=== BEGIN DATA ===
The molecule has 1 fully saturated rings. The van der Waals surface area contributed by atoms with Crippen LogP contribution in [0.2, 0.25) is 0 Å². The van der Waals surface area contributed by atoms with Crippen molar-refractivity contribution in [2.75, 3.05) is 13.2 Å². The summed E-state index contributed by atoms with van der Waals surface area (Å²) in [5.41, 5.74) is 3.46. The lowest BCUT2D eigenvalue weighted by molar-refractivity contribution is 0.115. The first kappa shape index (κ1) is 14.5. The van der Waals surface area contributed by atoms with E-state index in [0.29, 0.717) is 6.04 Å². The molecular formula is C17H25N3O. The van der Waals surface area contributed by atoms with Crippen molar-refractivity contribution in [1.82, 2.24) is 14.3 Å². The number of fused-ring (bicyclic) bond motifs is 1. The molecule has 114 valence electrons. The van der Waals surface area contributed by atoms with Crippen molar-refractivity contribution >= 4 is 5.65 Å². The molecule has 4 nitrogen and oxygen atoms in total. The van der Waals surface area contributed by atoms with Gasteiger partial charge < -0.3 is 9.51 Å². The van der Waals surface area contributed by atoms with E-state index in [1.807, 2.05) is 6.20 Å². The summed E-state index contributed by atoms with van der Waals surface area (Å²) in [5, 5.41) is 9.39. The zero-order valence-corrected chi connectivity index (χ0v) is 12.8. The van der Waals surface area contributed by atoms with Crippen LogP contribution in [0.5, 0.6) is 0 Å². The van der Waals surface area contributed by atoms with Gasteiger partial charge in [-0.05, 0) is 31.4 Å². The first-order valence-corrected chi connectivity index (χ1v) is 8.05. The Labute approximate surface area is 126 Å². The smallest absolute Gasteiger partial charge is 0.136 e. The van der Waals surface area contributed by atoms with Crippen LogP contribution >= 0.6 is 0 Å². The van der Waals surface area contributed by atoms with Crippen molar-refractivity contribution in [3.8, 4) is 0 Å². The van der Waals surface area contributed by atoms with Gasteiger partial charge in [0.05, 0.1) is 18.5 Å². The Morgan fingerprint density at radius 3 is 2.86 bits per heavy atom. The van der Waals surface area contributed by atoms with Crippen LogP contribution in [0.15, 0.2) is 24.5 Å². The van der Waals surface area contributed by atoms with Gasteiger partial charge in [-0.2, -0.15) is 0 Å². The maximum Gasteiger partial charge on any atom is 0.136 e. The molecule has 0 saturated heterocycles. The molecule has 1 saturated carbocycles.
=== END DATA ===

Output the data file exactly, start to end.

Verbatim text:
The molecule has 1 fully saturated rings. The van der Waals surface area contributed by atoms with Crippen LogP contribution in [0.2, 0.25) is 0 Å². The van der Waals surface area contributed by atoms with Crippen molar-refractivity contribution in [2.75, 3.05) is 13.2 Å². The summed E-state index contributed by atoms with van der Waals surface area (Å²) in [5.41, 5.74) is 3.46. The lowest BCUT2D eigenvalue weighted by molar-refractivity contribution is 0.115. The first kappa shape index (κ1) is 14.5. The van der Waals surface area contributed by atoms with E-state index in [0.29, 0.717) is 6.04 Å². The molecular formula is C17H25N3O. The van der Waals surface area contributed by atoms with Crippen molar-refractivity contribution in [1.82, 2.24) is 14.3 Å². The number of fused-ring (bicyclic) bond motifs is 1. The molecule has 114 valence electrons. The van der Waals surface area contributed by atoms with Crippen molar-refractivity contribution >= 4 is 5.65 Å². The molecule has 4 nitrogen and oxygen atoms in total. The van der Waals surface area contributed by atoms with Gasteiger partial charge < -0.3 is 9.51 Å². The van der Waals surface area contributed by atoms with E-state index in [1.807, 2.05) is 6.20 Å². The summed E-state index contributed by atoms with van der Waals surface area (Å²) in [5, 5.41) is 9.39. The zero-order valence-corrected chi connectivity index (χ0v) is 12.8. The van der Waals surface area contributed by atoms with Crippen LogP contribution in [0.5, 0.6) is 0 Å². The van der Waals surface area contributed by atoms with Gasteiger partial charge in [-0.05, 0) is 31.4 Å². The first-order valence-corrected chi connectivity index (χ1v) is 8.05. The Labute approximate surface area is 126 Å². The smallest absolute Gasteiger partial charge is 0.136 e. The van der Waals surface area contributed by atoms with Crippen LogP contribution >= 0.6 is 0 Å². The van der Waals surface area contributed by atoms with Crippen molar-refractivity contribution in [3.8, 4) is 0 Å². The van der Waals surface area contributed by atoms with Gasteiger partial charge in [0.05, 0.1) is 18.5 Å². The Morgan fingerprint density at radius 3 is 2.86 bits per heavy atom. The van der Waals surface area contributed by atoms with Crippen LogP contribution in [0.15, 0.2) is 24.5 Å². The van der Waals surface area contributed by atoms with Gasteiger partial charge in [-0.2, -0.15) is 0 Å². The maximum Gasteiger partial charge on any atom is 0.136 e. The molecule has 0 saturated heterocycles. The molecule has 1 saturated carbocycles.